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What do a franchise owner of four chain restaurants in Virginia, a food service distributor in Ohio and a poultry farmer in Kentucky have in common? They are all small-business owners who work in local communities and help Americans put food on the table.
But they have also all felt the failure of the federal corn-ethanol mandate, known as the Renewable Fuel Standard. Congress doesn’t agree on much lately—but ending a failed policy that stymies small businesses, hurts the environment and increases food prices should be a bipartisan priority.
The federal corn ethanol mandate has caused price volatility for many common food commodities.PHOTO: BLOOMBERG NEWS
Since the RFS was implemented in 2005, costs of vital food commodities, including corn, grains and oilseeds, poultry, meat, eggs and dairy, have risen dramatically. Here’s one major reason: The federal government’s corn-ethanol mandate requires that a percentage of the nation’s corn crop be blended into gasoline each year as ethanol. Every year the percentage
required increases, diverting more of the nation’s corn supply into ethanol fuel. This harms the broader U.S. economy.
Before it hit consumers so hard, the federal corn-ethanol mandate caused higher feed costs for poultry producers, cattle feeders, dairy farmers and others in the food chain. While food costs have always fluctuated due to unforeseeable factors like the weather, the demand artificially created by the RFS has resulted in a significant increase in volatility, which has left prices higher.
Consider: Between 1973 and 2007, corn prices averaged $2.39 a bushel, according to the U.S. Agriculture Department. The average price of corn jumped more than 110% between 2008 and 2014, to $5.04 a bushel. Even though corn prices have recently declined thanks to fabulous weather that produced two consecutive bumper crops, prices are still more than 59% higher than the historical average. Prices could surge even higher if the U.S. experiences anything less than ideal weather.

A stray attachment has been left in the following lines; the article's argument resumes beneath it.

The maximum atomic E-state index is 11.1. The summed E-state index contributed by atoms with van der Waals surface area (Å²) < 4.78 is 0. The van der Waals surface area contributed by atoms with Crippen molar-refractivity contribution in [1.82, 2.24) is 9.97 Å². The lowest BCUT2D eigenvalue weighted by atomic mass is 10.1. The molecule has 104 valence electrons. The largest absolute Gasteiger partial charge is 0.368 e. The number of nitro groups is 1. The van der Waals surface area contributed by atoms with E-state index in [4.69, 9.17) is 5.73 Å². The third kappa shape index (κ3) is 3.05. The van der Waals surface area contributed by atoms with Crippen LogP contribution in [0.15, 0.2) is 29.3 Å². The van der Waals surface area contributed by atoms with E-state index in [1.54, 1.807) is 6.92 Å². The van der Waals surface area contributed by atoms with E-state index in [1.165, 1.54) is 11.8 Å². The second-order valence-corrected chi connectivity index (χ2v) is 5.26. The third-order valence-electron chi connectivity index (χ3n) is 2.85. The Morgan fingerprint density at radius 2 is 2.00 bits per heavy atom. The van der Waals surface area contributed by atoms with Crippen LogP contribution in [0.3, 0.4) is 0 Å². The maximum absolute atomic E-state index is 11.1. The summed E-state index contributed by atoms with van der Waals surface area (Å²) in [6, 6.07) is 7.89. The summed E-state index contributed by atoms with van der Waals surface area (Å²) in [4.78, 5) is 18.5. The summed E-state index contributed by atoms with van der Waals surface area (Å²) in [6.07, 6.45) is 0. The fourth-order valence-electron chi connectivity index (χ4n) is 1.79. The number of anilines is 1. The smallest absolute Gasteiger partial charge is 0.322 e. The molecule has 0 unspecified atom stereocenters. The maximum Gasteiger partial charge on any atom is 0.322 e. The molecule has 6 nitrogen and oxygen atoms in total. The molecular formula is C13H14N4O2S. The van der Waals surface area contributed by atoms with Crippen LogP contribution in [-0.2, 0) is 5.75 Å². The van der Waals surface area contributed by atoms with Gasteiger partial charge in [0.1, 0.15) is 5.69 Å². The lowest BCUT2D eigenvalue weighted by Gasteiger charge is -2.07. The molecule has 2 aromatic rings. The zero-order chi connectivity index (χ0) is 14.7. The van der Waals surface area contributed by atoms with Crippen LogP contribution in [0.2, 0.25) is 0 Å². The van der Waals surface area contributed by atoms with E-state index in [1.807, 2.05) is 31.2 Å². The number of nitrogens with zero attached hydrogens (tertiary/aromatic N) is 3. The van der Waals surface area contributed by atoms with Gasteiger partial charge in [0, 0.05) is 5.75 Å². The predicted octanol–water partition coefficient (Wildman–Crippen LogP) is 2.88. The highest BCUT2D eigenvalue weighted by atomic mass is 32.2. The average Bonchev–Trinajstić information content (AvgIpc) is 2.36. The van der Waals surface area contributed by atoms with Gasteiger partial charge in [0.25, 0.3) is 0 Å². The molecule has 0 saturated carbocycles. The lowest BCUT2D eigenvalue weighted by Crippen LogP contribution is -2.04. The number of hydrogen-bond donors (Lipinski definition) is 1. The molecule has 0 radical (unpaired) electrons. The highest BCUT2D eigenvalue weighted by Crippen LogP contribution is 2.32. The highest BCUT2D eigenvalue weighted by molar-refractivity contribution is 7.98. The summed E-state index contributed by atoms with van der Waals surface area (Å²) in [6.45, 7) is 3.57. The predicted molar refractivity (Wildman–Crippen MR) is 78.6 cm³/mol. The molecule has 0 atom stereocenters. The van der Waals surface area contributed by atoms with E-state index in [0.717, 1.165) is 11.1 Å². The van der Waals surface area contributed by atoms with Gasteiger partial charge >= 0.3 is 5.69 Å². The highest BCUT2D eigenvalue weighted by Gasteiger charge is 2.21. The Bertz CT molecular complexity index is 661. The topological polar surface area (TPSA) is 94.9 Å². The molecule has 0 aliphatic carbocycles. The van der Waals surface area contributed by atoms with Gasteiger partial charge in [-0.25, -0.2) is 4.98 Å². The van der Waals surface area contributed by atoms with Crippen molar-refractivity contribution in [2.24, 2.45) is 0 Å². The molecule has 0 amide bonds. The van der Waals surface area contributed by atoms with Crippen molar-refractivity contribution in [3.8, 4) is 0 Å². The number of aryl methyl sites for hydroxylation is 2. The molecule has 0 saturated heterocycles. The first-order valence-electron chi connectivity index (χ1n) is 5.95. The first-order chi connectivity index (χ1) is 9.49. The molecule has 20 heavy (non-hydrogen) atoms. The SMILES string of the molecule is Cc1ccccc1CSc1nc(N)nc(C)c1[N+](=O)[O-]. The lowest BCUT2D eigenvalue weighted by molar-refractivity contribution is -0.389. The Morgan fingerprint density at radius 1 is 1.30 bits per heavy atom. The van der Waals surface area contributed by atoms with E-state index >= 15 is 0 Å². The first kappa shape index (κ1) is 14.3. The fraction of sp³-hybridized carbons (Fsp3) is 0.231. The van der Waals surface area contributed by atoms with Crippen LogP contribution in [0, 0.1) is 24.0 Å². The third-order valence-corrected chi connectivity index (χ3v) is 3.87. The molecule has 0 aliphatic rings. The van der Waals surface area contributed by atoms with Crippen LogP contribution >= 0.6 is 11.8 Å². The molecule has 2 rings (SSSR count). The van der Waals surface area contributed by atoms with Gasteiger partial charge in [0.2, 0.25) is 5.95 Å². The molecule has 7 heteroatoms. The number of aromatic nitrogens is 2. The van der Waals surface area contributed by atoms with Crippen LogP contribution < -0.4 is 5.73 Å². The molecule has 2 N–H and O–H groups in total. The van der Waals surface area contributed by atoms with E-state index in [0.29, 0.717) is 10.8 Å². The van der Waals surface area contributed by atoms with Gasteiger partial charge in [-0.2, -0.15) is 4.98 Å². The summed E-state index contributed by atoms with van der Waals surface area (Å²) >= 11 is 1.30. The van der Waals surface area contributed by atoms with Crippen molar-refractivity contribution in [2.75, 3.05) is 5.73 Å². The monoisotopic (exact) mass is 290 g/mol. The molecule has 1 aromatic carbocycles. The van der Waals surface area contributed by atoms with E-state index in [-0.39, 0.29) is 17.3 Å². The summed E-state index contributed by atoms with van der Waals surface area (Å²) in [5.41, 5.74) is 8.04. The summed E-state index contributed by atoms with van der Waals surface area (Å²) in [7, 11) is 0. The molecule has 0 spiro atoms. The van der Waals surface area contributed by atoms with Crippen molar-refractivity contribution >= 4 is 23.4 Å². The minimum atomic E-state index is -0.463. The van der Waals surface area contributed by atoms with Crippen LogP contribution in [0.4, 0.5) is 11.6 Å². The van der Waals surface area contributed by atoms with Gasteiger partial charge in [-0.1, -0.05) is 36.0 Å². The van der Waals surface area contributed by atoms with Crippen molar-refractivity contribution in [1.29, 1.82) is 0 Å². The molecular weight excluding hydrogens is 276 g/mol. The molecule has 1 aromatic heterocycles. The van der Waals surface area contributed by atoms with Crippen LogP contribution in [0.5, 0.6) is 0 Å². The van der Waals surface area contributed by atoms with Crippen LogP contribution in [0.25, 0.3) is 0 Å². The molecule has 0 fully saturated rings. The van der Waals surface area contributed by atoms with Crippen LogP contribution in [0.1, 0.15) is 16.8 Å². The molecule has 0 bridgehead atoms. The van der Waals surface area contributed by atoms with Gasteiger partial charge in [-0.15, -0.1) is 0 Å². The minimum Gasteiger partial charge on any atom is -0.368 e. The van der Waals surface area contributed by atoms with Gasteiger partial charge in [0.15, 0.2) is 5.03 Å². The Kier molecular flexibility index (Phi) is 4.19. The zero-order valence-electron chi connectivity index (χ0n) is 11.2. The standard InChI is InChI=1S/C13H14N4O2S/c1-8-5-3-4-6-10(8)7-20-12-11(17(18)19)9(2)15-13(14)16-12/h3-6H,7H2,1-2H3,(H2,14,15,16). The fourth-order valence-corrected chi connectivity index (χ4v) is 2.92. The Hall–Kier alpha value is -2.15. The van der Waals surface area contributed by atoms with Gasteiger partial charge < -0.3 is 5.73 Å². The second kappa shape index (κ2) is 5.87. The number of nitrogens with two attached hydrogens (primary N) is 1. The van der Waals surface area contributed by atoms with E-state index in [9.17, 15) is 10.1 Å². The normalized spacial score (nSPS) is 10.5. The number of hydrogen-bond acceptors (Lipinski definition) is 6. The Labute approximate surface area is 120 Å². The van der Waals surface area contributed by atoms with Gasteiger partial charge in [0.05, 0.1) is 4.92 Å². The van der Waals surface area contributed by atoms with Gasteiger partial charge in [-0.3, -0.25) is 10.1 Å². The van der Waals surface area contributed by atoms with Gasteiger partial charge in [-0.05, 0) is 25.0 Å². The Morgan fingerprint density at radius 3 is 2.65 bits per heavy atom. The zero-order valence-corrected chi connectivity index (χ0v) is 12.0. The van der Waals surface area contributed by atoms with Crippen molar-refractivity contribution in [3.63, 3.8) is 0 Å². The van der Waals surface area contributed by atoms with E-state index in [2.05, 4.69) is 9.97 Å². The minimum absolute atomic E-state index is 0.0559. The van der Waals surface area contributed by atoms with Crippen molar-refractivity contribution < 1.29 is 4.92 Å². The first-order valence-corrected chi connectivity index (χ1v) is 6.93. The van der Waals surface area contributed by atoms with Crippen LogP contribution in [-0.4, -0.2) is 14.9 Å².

The resulting increases in feed costs have also affected the American production of beef, pork and chicken, which had increased consistently over the past 30 years but has now leveled off due to the higher cost of feed. As a result, a 2012 study by Pricewaterhouse Coopers estimates that the RFS costs chain restaurants $3.2 billion every year in increased food commodity costs.
Then there are restaurants. Wholesale food prices have outpaced the consumer price index by more than a full percentage point since the implementation of the RFS. In many instances, especially in the restaurant sector, small business owners are not able to pass on higher retail prices to consumers because of market competition—a concept that the corn-ethanol industry is unfamiliar with thanks to a government quota.
As if this were not enough, ethanol production has contributed to global food scarcity and hunger. No country exports more corn than the U.S., but about 40% is ending up in gas tanks, not on the world market. So much corn has been blended into gasoline that the higher percentage levels routinely render boat engines, motorcycles, chain saws and older automobiles inoperable.
Fortunately, lawmakers in Congress see the chicken producer, the food service distributor, the restaurant owner and others in the food chain for what they are: major contributors to the U.S. economy. Legislation has been introduced in both the House andthe Senate this year to repeal the RFS corn-ethanol mandate, with broad bipartisan support. Congress should take up this legislation and send it to the president’s desk.
The food industry isn’t anti-ethanol. Repealing the fuel standard would simply require the ethanol industry to compete in the marketplace just like restaurants, food distributors and chicken farmers do every day—without a government mandate guaranteeing secure and growing sales.
Mr. Brown is the president of the National Chicken Council. Mr. Green is the executive director of the National Council of Chain Restaurants.